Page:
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Summary: This sermon focuses on the interaction between Jesus, Zacchaeus, the Pharisee's and the community at large. Lost People matter to God. You can overcome a critical spirit and God cares about families.

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We come this morning to one example of what I consider to be the most difficult part of the Bible to understand. So I’m just going to name it for what it is, right up front. This scene of Deborah calling members of the Israelite tribes into battle is just one story among many of the seemingly “God-endorsed”, militant takeover of Canaan, the Promised Land, that occurred in the generations following Israel’s exodus from Egypt. We don’t like these stories because they clash so much with the God we see in Jesus Christ in the New Testament—a God who is loving, peaceful, and even anti-violent. And, unfortunately, I don’t know how to explain these Old Testament stories of war to you except to say that God had made a covenant with Abraham that his descendants would settle in Canaan. Yet in the meantime, the Israelites had been enslaved in Egypt for hundreds of years and other tribes had settled in to the Promised Land, but God’s plans had not changed.

So it is that, as we continue our look at women of the Old Testament, we come this morning to a judge by the name of Deborah. Since, instinctively women aren’t prone to violent tendencies quite like men are, we might think that the presence of a woman would soften the brutality of the ongoing story a bit, but it doesn’t really; actually, not at all. So let’s look at what’s going on here.

By way of introduction, Judges does not tell us a whole lot about Deborah. But in a world dominated by males, it’s worth noting that the only thing the Bible tells us about Deborah’s husband is his name. This woman Deborah is known by her own merits. She is a judge, a decider, a leader, a prophetess. She is so well respected by the Israelite people that she has set herself up in a place where she can be easily reached by many people from the surrounding towns and villages. And the tree under which she holds court is called by her name, “the Palm of Deborah.” Deborah, it seems, was just that kind of person; kind of like the CEOs and “high-achievers” of our day. Place her anywhere, and before long, her mark was so indelibly on that place that the inhabitants forget what they once called it and simply give it her name.

Some might argue that the Israelites had been suffering a lack of strong leadership since the days of Joshua, and so Deborah was just the best among a bad crop. Indeed, this was a critical time in Israel’s history. For several generations they had been a nomadic people, eventually moving to their Promised Land and taking it conquest. Now, though, they must settle the land and become a nation, but the displaced surrounding nations were not cooperating; it was to their advantage to destroy Israel before it had time to establish itself. During those perilous days, there was no central government and no structure for selecting leaders or for passing leadership from one generation to another. It was just this awkward amalgamation of twelve tribes. And in Israel, the role of leadership was especially difficult because the leader had to be not only a person of political and military talent, but also someone who could nurture the nation’s spiritual responsibilities; after all, their primary purpose as a nation was spiritual. They were to carry into the world a unique quality of godliness, of divine purpose.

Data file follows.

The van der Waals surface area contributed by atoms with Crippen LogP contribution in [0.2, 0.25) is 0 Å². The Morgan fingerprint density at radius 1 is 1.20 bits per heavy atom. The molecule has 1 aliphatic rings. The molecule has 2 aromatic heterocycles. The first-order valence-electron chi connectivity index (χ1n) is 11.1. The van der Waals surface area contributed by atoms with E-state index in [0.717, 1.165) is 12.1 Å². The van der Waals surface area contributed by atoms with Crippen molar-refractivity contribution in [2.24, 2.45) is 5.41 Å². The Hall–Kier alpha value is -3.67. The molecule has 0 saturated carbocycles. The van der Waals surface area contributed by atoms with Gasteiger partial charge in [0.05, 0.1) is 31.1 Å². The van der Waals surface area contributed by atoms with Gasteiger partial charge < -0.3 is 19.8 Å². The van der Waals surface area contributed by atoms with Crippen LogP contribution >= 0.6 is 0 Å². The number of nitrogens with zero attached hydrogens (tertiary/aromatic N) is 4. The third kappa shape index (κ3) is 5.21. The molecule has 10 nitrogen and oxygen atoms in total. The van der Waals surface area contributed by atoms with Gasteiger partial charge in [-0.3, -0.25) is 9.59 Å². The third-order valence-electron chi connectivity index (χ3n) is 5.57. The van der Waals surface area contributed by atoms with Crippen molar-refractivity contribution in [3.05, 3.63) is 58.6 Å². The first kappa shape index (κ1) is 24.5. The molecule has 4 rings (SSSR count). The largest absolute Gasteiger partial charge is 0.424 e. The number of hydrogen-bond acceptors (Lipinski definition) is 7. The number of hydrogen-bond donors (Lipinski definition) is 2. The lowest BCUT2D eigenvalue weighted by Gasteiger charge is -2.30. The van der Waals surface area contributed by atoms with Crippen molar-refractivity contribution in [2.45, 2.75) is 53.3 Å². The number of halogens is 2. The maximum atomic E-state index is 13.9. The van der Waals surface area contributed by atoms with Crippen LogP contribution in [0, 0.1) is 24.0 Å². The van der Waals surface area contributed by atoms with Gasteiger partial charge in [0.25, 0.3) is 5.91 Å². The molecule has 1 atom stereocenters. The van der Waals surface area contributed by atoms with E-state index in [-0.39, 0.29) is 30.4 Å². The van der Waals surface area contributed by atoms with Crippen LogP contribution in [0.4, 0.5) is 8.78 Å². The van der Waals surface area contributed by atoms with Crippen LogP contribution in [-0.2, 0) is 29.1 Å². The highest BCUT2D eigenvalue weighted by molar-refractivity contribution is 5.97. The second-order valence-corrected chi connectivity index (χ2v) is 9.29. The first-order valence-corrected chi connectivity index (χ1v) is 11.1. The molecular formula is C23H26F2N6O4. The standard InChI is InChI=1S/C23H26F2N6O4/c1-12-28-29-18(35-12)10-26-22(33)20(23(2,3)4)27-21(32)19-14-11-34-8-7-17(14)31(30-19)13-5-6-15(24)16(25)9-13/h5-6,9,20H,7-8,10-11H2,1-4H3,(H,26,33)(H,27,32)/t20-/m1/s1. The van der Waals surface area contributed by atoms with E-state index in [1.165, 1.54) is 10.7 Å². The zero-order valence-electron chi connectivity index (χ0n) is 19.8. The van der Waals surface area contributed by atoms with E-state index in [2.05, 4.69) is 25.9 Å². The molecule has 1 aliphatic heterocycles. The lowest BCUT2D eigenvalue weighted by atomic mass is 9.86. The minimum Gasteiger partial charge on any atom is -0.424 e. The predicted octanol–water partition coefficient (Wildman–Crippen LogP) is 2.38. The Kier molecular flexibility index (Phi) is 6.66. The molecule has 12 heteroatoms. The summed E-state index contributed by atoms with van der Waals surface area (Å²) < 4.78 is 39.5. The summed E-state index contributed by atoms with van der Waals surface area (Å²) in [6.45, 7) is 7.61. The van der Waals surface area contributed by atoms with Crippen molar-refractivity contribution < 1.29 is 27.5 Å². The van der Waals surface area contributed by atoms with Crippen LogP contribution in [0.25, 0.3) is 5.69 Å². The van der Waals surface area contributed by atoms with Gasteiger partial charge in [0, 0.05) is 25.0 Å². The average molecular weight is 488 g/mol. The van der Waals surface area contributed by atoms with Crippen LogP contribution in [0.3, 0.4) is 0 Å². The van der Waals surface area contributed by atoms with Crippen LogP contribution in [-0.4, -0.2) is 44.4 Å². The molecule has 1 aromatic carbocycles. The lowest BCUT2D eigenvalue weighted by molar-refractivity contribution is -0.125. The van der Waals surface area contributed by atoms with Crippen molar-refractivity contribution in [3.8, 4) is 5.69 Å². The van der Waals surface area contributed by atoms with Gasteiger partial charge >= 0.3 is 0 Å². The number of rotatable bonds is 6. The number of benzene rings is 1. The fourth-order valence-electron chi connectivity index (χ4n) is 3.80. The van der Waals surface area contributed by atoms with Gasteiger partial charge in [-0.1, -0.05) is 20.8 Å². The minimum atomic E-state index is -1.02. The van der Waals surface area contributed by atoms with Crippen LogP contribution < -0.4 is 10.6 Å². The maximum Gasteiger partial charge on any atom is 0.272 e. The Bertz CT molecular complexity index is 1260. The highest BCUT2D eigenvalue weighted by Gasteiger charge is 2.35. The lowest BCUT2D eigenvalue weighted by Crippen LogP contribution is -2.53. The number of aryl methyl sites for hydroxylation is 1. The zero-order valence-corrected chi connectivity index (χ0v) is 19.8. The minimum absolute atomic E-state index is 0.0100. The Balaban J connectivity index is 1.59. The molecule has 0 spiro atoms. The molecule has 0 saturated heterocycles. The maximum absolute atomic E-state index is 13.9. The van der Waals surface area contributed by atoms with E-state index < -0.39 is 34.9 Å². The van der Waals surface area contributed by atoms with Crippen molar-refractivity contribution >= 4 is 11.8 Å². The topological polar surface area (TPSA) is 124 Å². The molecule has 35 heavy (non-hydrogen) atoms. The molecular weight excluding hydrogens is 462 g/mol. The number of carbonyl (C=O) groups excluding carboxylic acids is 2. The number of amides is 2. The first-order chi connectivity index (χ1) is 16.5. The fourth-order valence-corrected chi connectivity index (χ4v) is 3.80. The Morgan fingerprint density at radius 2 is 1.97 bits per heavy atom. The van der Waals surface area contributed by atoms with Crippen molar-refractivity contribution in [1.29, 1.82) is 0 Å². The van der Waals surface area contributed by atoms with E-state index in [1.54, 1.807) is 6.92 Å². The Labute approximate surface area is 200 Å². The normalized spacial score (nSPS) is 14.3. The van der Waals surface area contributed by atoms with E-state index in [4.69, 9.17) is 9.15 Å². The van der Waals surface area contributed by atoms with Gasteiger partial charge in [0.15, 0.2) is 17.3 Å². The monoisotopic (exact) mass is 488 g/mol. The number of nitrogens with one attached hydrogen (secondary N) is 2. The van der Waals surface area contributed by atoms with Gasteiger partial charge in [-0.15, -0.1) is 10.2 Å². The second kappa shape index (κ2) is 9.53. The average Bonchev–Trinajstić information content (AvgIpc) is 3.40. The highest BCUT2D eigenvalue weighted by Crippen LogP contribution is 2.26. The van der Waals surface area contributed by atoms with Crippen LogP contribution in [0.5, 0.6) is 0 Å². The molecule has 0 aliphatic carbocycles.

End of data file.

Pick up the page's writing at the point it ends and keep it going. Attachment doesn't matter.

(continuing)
So, who was qualified to lead such a people on such a quest? In the Old Testament, those roles typically and expectantly fell to men. First there was Abraham, then Noah, then Moses and Joshua. Later came Elijah and Elisha and King David. But God doesn’t always work in the “expected” way, does he? And when God wants to break through in unexpected ways, he often does so through prophets, and sometimes, those prophets are women. So it is that Deborah makes her way onto the stage of Israel’s history; a strong leader chosen by God after generations of faltering leadership.

The name Deborah is Hebrew, and the meaning of this Hebrew word is bee. Deborah knew who she was and she was utterly confident that God was with her. Deborah goes to action, and her presence is felt, in some cases like a sting from a bee. The Bible does not tell us that God spoke to Deborah or that he came to her in a vision; nevertheless, Deborah was so confident in God’s endorsement of her leadership that she didn’t hesitate to give unqualified orders to the best military leader in reach. And she was so clearly in command that General Barak had no problem following her orders.

Now, a man taking orders from a woman at this point in history is odd enough in and of itself; but it doesn’t stop there. It’s not as if Deborah just gives the command to Barak and he goes off and takes care of the problem from the threatening General Sisera. Rather, Barak gives a qualification for following this command from the judge, Deborah. “If you will go with me, I will go; but if you will not go with me, I will not go.” It was quite unlikely for a military leader to speak to a woman; women kept the home fires burning so that when the warriors returned there would be a place of celebration in victory or of solace in defeat. Barak was wise enough to know that Deborah, the bee, possessed some intangible qualities that were essential to their nation’s unlikely venture as they faced the 900 charioteers of King Jabin’s army. Really, Israel had no chance against the superior forces of Canaan; but if they were to have a chance, it lay in this woman, Deborah.

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